Currently Thinking about:

I am currently thinking about how fleetingly time passes. Although I feel that I always take “the long view” and appreciate every moment, and don’t view my November 50th birthday as a bad thing, I am itching to be able to say “and I never looked back” like Joel Robison, a guy who got a job with Coke on their FIFA World Cup Trophy Tour because he did what he loved, for the love of it, and eventually it turned into a job. My “30 Days of Camp Gordon Johnston” project is underway … it’s a start of telling a story I so want to tell.

Currently Reading:

On paper, I am reading “Love ‘Em or Lose “Em: Getting Good People to Stay” by Beverly Kaye and Sharon Jordan-Evans. (I will be blogging about it next week.) I have not gotten very far into the book yet, but I already see many concepts with which I agree, such as the idea that compensation is not the top reason people stay with organizations (number 1 in this book is listed as “exciting, challenging, or meaningful work” whereas “fair pay” is number 6). This correlates with what we learned in our Certified Public Manager program — that the things that keep people in a particular workplace a) differ from person to person and b) are not predominantly compensation issues.

Love 'Em or Lose 'Em

Love ‘Em or Lose ‘Em

On audio, I am listening to The Loudest Voice in the Room by Gabriel Sherman. I am not a Fox News watcher but I am drawn to a well-reported story about someone (Roger Ailes) who has done so many things (yes, I DO remember the Mike Douglas show; I didn’t know Ailes was a hemophiliac or that he was a Broadway producer). I would be remiss, however, if I didn’t mention the audiobook I finished right before this one: Five Days at Memorial by Sheri Fink. Beyond the obvious ethical questions (patient euthanasia during a hurricane-induced system-wide crisis), so many things about this book made me think and think hard.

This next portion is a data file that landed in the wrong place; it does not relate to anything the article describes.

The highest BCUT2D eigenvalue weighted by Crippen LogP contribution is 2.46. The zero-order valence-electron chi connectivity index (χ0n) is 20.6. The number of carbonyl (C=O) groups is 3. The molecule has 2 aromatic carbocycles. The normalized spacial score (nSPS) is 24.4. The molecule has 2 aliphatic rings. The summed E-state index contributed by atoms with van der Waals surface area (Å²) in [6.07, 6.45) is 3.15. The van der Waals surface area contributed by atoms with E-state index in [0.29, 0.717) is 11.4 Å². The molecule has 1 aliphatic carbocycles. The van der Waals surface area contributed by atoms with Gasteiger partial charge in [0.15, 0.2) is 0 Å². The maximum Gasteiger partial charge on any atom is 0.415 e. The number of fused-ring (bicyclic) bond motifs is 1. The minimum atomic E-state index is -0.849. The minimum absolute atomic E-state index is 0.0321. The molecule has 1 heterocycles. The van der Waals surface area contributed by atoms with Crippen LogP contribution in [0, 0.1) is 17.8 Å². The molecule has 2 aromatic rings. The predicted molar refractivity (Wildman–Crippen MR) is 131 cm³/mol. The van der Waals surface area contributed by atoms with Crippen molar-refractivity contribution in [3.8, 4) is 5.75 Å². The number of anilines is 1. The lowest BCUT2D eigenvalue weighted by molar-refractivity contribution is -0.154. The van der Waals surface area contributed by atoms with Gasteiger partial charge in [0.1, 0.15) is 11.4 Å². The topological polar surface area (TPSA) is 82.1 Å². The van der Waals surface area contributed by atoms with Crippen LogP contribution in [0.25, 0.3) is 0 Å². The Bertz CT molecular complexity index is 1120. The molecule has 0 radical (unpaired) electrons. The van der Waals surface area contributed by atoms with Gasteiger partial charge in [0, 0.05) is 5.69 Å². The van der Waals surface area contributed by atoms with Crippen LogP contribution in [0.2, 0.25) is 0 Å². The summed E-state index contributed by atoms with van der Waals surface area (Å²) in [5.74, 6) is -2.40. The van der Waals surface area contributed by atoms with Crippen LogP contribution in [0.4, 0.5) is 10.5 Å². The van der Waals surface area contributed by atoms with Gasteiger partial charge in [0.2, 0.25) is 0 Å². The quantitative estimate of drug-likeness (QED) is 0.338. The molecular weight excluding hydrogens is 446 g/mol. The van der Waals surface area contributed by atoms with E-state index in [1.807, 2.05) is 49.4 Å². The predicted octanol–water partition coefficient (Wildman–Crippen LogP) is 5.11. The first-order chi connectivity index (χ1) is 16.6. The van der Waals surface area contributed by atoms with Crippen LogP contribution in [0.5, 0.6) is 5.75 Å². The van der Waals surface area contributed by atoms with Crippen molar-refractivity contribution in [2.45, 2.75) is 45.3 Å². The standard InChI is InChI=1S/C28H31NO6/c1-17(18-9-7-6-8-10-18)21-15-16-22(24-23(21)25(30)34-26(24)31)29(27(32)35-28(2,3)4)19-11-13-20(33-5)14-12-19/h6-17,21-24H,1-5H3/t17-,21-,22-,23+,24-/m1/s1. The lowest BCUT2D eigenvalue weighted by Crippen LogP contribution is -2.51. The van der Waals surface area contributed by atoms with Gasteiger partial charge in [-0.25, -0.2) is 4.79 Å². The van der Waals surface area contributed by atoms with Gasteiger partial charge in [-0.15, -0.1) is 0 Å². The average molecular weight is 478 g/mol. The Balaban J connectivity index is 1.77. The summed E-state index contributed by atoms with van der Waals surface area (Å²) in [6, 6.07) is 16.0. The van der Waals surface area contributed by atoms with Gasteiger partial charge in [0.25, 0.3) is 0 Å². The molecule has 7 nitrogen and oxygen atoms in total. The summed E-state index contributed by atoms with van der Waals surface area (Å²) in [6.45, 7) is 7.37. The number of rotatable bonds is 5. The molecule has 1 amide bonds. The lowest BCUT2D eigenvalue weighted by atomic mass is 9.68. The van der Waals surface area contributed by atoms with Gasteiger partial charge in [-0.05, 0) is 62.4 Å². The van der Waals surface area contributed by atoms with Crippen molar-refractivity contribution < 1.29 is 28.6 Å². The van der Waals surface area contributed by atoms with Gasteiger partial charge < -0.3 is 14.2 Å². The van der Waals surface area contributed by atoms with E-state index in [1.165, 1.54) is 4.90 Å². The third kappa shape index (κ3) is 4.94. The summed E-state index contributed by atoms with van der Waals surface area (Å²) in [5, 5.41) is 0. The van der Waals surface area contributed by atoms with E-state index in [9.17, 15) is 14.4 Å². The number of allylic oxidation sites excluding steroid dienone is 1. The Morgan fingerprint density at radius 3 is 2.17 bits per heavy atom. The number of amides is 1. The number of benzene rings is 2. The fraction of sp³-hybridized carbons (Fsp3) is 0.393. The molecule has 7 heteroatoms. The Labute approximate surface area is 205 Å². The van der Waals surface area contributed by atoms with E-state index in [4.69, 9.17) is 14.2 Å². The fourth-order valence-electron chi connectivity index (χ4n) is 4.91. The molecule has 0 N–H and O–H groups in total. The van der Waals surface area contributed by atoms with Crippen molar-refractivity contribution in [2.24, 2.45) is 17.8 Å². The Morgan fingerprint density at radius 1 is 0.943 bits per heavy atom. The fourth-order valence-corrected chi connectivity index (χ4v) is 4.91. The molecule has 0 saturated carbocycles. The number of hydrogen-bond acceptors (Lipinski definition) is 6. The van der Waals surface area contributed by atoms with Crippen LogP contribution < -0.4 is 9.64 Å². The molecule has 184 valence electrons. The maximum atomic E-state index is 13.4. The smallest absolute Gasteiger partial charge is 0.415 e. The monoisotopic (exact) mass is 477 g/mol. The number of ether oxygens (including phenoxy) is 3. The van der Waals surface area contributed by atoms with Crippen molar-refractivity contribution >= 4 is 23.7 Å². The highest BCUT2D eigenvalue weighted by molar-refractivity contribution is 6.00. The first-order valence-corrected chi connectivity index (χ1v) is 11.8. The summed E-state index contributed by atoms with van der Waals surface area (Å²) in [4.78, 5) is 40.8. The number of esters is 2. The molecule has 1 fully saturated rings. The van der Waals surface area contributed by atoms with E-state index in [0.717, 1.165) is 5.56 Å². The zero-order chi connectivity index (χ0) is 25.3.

Currently Listening to: 

I downloaded two great Rock My Run mixes this week (Born to Run and The Comeback); I give them two HUGE thumbs up. I am also listening to Chris Russell’s RunRunLive interview with Dave McGillivray, Director of the Boston Marathon.

Currently Watching:

I don’t watch much, but my husband and I just finished watching 30 for 30: The Price of Gold, the ESPN feature about the Nancy Kerrigan/Tonya Harding incident of 1993.  I am a huge figure skating fan, and I was in Detroit at the National Championships when the attack occurred. Indicative of the times, we learned more about what was going on from CNN than from anything local. I wonder how social media would have changed our access to information.

Currently Thankful For:

I am thankful for my fellow runners. After the death earlier this week of runner (and wife/mom) Meg Menzies, who was killed by a drunk driver while she was out running, thousands of runners, walkers, and supporters banded together to run, walk, and move yesterday in her memory and to raise awareness of the dangers of drunk driving. The hashtag for the event was “#megsmiles.” Although I frequently run alone, especially on Saturdays, it felt every kind of wrong (for me) to run solo yesterday. I felt my fellow “Badass Army” friends and started off my run with them. That felt every kind of right. Thank you, friends. Scott and Meg’s children: you are all in my prayers and will remain there — having lost a family member at the age of 30 who left behind young children, I know the road ahead is hard. But you have thousands of supporters behind you. I hope that makes a difference.


In closing, a quote I saw this week that captures so much of what I am feeling right now:


Have a great week, everyone!

(And if you want to do your own “currently,” use the template then

link up via the button below!)